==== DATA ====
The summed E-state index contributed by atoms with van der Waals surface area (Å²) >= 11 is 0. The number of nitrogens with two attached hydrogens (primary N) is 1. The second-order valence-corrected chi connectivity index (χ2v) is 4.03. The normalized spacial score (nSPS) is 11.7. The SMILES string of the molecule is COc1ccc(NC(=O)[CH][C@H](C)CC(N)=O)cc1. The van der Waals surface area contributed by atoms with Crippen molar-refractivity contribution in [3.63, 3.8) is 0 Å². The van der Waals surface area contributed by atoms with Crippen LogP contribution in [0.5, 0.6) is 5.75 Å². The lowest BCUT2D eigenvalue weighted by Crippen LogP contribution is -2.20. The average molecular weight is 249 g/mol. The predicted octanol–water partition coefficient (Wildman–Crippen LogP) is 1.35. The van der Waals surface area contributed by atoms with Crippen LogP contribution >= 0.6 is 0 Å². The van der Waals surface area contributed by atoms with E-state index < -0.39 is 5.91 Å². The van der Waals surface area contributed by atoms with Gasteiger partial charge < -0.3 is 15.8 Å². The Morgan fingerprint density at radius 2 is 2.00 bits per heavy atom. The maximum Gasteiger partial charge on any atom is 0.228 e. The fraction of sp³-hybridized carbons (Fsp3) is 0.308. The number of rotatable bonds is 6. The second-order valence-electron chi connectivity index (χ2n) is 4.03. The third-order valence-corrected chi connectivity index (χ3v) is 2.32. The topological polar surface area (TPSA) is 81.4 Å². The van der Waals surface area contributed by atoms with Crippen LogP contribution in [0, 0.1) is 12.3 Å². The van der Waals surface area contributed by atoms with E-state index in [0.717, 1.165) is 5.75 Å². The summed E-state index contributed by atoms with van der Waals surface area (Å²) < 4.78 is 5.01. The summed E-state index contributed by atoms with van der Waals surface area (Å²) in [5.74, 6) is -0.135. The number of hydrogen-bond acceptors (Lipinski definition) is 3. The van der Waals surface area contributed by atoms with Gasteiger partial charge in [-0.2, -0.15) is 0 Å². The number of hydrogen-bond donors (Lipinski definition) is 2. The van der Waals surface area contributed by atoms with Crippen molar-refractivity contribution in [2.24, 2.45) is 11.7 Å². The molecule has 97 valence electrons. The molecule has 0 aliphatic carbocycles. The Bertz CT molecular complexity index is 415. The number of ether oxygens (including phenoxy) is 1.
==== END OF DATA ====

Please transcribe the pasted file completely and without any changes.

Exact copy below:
The summed E-state index contributed by atoms with van der Waals surface area (Å²) >= 11 is 0. The number of nitrogens with two attached hydrogens (primary N) is 1. The second-order valence-corrected chi connectivity index (χ2v) is 4.03. The normalized spacial score (nSPS) is 11.7. The SMILES string of the molecule is COc1ccc(NC(=O)[CH][C@H](C)CC(N)=O)cc1. The van der Waals surface area contributed by atoms with Crippen molar-refractivity contribution in [3.63, 3.8) is 0 Å². The van der Waals surface area contributed by atoms with Crippen LogP contribution in [0.5, 0.6) is 5.75 Å². The lowest BCUT2D eigenvalue weighted by Crippen LogP contribution is -2.20. The average molecular weight is 249 g/mol. The predicted octanol–water partition coefficient (Wildman–Crippen LogP) is 1.35. The van der Waals surface area contributed by atoms with Crippen LogP contribution >= 0.6 is 0 Å². The van der Waals surface area contributed by atoms with E-state index < -0.39 is 5.91 Å². The van der Waals surface area contributed by atoms with Gasteiger partial charge < -0.3 is 15.8 Å². The Morgan fingerprint density at radius 2 is 2.00 bits per heavy atom. The maximum Gasteiger partial charge on any atom is 0.228 e. The fraction of sp³-hybridized carbons (Fsp3) is 0.308. The number of rotatable bonds is 6. The second-order valence-electron chi connectivity index (χ2n) is 4.03. The third-order valence-corrected chi connectivity index (χ3v) is 2.32. The topological polar surface area (TPSA) is 81.4 Å². The van der Waals surface area contributed by atoms with Crippen LogP contribution in [0, 0.1) is 12.3 Å². The van der Waals surface area contributed by atoms with E-state index in [0.717, 1.165) is 5.75 Å². The summed E-state index contributed by atoms with van der Waals surface area (Å²) < 4.78 is 5.01. The summed E-state index contributed by atoms with van der Waals surface area (Å²) in [5.74, 6) is -0.135. The number of hydrogen-bond acceptors (Lipinski definition) is 3. The van der Waals surface area contributed by atoms with Gasteiger partial charge in [-0.2, -0.15) is 0 Å². The number of hydrogen-bond donors (Lipinski definition) is 2. The van der Waals surface area contributed by atoms with Crippen molar-refractivity contribution in [2.24, 2.45) is 11.7 Å². The molecule has 97 valence electrons. The molecule has 0 aliphatic carbocycles. The Bertz CT molecular complexity index is 415. The number of ether oxygens (including phenoxy) is 1.